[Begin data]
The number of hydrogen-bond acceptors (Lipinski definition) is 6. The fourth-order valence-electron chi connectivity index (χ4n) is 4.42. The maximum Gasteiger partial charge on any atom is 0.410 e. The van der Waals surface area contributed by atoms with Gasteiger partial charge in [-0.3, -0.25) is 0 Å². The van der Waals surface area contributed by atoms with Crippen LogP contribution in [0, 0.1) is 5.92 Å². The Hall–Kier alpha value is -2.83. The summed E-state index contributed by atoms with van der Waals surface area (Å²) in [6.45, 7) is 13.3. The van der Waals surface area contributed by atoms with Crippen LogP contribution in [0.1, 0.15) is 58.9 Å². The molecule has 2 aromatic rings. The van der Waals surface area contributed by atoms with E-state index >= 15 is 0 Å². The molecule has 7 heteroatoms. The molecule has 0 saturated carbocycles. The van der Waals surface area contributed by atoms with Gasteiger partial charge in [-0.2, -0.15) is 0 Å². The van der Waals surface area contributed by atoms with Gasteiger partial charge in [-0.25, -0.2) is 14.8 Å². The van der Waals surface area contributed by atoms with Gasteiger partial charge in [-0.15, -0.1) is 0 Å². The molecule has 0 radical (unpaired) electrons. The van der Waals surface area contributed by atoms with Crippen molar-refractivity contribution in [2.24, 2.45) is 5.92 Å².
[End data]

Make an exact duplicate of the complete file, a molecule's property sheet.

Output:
The number of hydrogen-bond acceptors (Lipinski definition) is 6. The fourth-order valence-electron chi connectivity index (χ4n) is 4.42. The maximum Gasteiger partial charge on any atom is 0.410 e. The van der Waals surface area contributed by atoms with Gasteiger partial charge in [-0.3, -0.25) is 0 Å². The van der Waals surface area contributed by atoms with Crippen LogP contribution in [0, 0.1) is 5.92 Å². The Hall–Kier alpha value is -2.83. The summed E-state index contributed by atoms with van der Waals surface area (Å²) in [6.45, 7) is 13.3. The van der Waals surface area contributed by atoms with Crippen LogP contribution in [0.1, 0.15) is 58.9 Å². The molecule has 2 aromatic rings. The van der Waals surface area contributed by atoms with E-state index >= 15 is 0 Å². The molecule has 7 heteroatoms. The molecule has 0 saturated carbocycles. The van der Waals surface area contributed by atoms with Gasteiger partial charge in [-0.2, -0.15) is 0 Å². The van der Waals surface area contributed by atoms with Gasteiger partial charge in [-0.25, -0.2) is 14.8 Å². The van der Waals surface area contributed by atoms with Gasteiger partial charge in [-0.15, -0.1) is 0 Å². The molecule has 0 radical (unpaired) electrons. The van der Waals surface area contributed by atoms with Crippen molar-refractivity contribution in [2.24, 2.45) is 5.92 Å².